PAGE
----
Health Literacy Consulting
How Health Literacy Helps Make Health Care Safer: What Providers Can Do
There is a lot that patients need to do and think about when it comes to health care. They need to learn how to stay well, understand tests that detect disease, and seek appropriate care and correctly follow instructions when sick. Here are some health literacy strategies that healthcare providers can use to make it easier and safer for patients to do these tasks.
- Teach patients about what’s wrong. Patients need to understand their bodies and what happens when they are ill. This includes learning about basic biology and anatomy. You can help by teaching what happens inside the body when a patient has an acute illness like appendicitis or a chronic condition such as diabetes. Make it easier for patients to learn by showing illustrations, sketching a picture, or demonstrating on an anatomic model.
- Help patients know the difference between routine and serious. A while ago I had shoulder surgery. Everything was unfamiliar since I never had surgery before. The post-operative discharge instructions had lots of important information but I had no frame of reference to judge whether some of my symptoms were routine or serious. You can help by making clear what words like “excessive” mean. And of course, tell patients what to do should they experience these serious symptoms.
- Confirm that the patient correctly understands. The teach-back technique is one of the most important ways to confirm understanding. Start by saying something like, “I want to make sure I communicated clearly.” And then ask the patient to say in his or her own words key points about what you just discussed. One way is by saying something like, “When you go home, what will you tell (your wife, brother, son, or someone else) about what we just discussed?” If the patient does not correctly understand, re-explain in a different way. Confirm understanding again by using teach-back.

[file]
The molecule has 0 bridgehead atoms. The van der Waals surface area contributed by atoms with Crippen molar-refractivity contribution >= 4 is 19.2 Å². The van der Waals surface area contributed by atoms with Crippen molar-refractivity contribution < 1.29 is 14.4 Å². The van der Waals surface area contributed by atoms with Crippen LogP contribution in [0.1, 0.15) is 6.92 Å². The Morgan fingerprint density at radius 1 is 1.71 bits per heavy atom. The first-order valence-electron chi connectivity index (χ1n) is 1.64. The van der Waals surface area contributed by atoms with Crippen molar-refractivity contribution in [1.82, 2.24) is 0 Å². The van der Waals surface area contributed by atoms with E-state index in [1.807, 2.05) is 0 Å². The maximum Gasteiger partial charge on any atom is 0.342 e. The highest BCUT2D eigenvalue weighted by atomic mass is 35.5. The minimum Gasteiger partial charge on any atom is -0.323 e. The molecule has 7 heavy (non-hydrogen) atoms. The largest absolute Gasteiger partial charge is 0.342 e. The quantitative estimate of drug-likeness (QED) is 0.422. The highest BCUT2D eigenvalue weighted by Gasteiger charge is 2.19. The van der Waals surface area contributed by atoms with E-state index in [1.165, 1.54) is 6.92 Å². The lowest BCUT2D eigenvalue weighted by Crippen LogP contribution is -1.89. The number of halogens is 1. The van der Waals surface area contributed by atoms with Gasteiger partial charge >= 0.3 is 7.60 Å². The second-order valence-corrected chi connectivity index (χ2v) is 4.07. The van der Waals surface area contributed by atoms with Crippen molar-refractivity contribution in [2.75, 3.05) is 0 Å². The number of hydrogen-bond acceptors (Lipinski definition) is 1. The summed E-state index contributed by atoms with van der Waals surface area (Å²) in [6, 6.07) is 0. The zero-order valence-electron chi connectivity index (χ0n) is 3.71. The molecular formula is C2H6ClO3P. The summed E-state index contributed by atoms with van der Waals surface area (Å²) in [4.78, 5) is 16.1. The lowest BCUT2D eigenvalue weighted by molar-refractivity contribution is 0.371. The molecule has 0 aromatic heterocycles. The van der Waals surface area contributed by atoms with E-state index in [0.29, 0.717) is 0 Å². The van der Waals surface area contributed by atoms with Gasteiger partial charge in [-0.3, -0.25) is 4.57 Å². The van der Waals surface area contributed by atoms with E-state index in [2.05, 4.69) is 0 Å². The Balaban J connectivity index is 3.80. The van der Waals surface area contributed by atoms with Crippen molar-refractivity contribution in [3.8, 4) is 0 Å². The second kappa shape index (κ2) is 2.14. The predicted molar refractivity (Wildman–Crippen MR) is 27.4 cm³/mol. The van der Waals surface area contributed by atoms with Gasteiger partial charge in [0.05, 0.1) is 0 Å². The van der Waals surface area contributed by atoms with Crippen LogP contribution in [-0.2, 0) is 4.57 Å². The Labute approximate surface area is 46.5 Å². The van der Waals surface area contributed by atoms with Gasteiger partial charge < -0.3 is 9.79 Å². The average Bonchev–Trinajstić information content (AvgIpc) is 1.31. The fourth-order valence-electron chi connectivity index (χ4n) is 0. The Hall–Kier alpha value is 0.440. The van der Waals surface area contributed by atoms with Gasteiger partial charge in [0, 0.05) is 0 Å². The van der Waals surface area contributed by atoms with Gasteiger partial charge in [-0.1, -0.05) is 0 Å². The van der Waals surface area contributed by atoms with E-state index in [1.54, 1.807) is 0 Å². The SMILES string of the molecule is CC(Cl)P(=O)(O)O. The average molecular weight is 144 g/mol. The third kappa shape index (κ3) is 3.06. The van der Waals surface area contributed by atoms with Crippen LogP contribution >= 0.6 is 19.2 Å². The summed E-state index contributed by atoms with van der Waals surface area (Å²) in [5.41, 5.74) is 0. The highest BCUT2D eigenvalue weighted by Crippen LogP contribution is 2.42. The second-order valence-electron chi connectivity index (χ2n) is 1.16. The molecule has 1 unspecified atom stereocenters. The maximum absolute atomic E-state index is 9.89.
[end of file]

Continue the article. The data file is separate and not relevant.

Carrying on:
- Guide patients toward credible resources. Patients constantly try to figure out what to do about health. For instance, “Is this symptom so bad that I need to go to the doctor?” Or, “My cousin (friend, neighbor, coworker, or total stranger) had the same problem and told me that it’s good to ____________. Is that true?” Patients today are often overwhelmed with too much health information. It’s likely that only some of this is accurate and relevant. Help patients make sense of what they hear and read by guiding them toward credible resources. Make it easy by providing an up-to-date list of websites and organizations that offer unbiased, evidence-based, patient-friendly health information.
Helen Osborne is president of Health Literacy Consulting. You can learn more about how providers and patients can help improve health understanding by going to www.healthliteracy.com
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